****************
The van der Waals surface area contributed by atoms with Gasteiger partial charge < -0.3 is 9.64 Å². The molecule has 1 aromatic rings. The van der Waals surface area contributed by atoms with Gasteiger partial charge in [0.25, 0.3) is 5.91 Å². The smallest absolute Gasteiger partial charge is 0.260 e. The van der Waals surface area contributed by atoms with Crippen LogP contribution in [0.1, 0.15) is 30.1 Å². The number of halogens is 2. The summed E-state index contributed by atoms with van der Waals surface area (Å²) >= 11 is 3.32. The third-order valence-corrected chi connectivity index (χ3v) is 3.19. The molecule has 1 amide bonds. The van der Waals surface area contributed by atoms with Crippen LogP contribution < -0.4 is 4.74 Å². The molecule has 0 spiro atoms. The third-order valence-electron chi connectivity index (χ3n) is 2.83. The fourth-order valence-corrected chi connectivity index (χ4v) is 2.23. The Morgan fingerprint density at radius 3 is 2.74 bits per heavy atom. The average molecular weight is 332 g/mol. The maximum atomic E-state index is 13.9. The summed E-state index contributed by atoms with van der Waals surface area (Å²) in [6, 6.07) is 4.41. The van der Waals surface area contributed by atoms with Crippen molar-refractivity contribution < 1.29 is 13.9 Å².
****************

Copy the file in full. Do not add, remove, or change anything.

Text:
The van der Waals surface area contributed by atoms with Gasteiger partial charge < -0.3 is 9.64 Å². The molecule has 1 aromatic rings. The van der Waals surface area contributed by atoms with Gasteiger partial charge in [0.25, 0.3) is 5.91 Å². The smallest absolute Gasteiger partial charge is 0.260 e. The van der Waals surface area contributed by atoms with Crippen LogP contribution in [0.1, 0.15) is 30.1 Å². The number of halogens is 2. The summed E-state index contributed by atoms with van der Waals surface area (Å²) >= 11 is 3.32. The third-order valence-corrected chi connectivity index (χ3v) is 3.19. The molecule has 1 amide bonds. The van der Waals surface area contributed by atoms with Crippen LogP contribution < -0.4 is 4.74 Å². The molecule has 0 spiro atoms. The third-order valence-electron chi connectivity index (χ3n) is 2.83. The fourth-order valence-corrected chi connectivity index (χ4v) is 2.23. The Morgan fingerprint density at radius 3 is 2.74 bits per heavy atom. The average molecular weight is 332 g/mol. The maximum atomic E-state index is 13.9. The summed E-state index contributed by atoms with van der Waals surface area (Å²) in [6, 6.07) is 4.41. The van der Waals surface area contributed by atoms with Crippen molar-refractivity contribution < 1.29 is 13.9 Å².